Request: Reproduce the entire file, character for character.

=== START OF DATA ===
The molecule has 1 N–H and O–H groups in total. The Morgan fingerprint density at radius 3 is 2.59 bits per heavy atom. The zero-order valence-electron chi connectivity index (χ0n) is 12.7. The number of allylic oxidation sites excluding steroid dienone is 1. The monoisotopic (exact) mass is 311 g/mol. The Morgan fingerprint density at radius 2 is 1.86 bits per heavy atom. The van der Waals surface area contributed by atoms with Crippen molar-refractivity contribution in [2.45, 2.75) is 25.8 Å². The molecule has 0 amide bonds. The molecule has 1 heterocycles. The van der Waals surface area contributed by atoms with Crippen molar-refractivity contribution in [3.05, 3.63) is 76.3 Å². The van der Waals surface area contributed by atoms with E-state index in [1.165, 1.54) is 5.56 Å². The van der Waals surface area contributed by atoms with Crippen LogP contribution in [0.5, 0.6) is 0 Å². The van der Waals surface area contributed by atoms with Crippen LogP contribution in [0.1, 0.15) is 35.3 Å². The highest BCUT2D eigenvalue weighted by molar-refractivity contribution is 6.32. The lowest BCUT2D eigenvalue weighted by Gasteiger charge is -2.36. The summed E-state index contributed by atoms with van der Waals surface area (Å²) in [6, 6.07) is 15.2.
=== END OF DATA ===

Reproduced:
The molecule has 1 N–H and O–H groups in total. The Morgan fingerprint density at radius 3 is 2.59 bits per heavy atom. The zero-order valence-electron chi connectivity index (χ0n) is 12.7. The number of allylic oxidation sites excluding steroid dienone is 1. The monoisotopic (exact) mass is 311 g/mol. The Morgan fingerprint density at radius 2 is 1.86 bits per heavy atom. The van der Waals surface area contributed by atoms with Crippen molar-refractivity contribution in [2.45, 2.75) is 25.8 Å². The molecule has 0 amide bonds. The molecule has 1 heterocycles. The van der Waals surface area contributed by atoms with Crippen molar-refractivity contribution in [3.05, 3.63) is 76.3 Å². The van der Waals surface area contributed by atoms with E-state index in [1.165, 1.54) is 5.56 Å². The van der Waals surface area contributed by atoms with Crippen LogP contribution in [0.5, 0.6) is 0 Å². The van der Waals surface area contributed by atoms with Crippen LogP contribution in [0.1, 0.15) is 35.3 Å². The highest BCUT2D eigenvalue weighted by molar-refractivity contribution is 6.32. The lowest BCUT2D eigenvalue weighted by Gasteiger charge is -2.36. The summed E-state index contributed by atoms with van der Waals surface area (Å²) in [6, 6.07) is 15.2.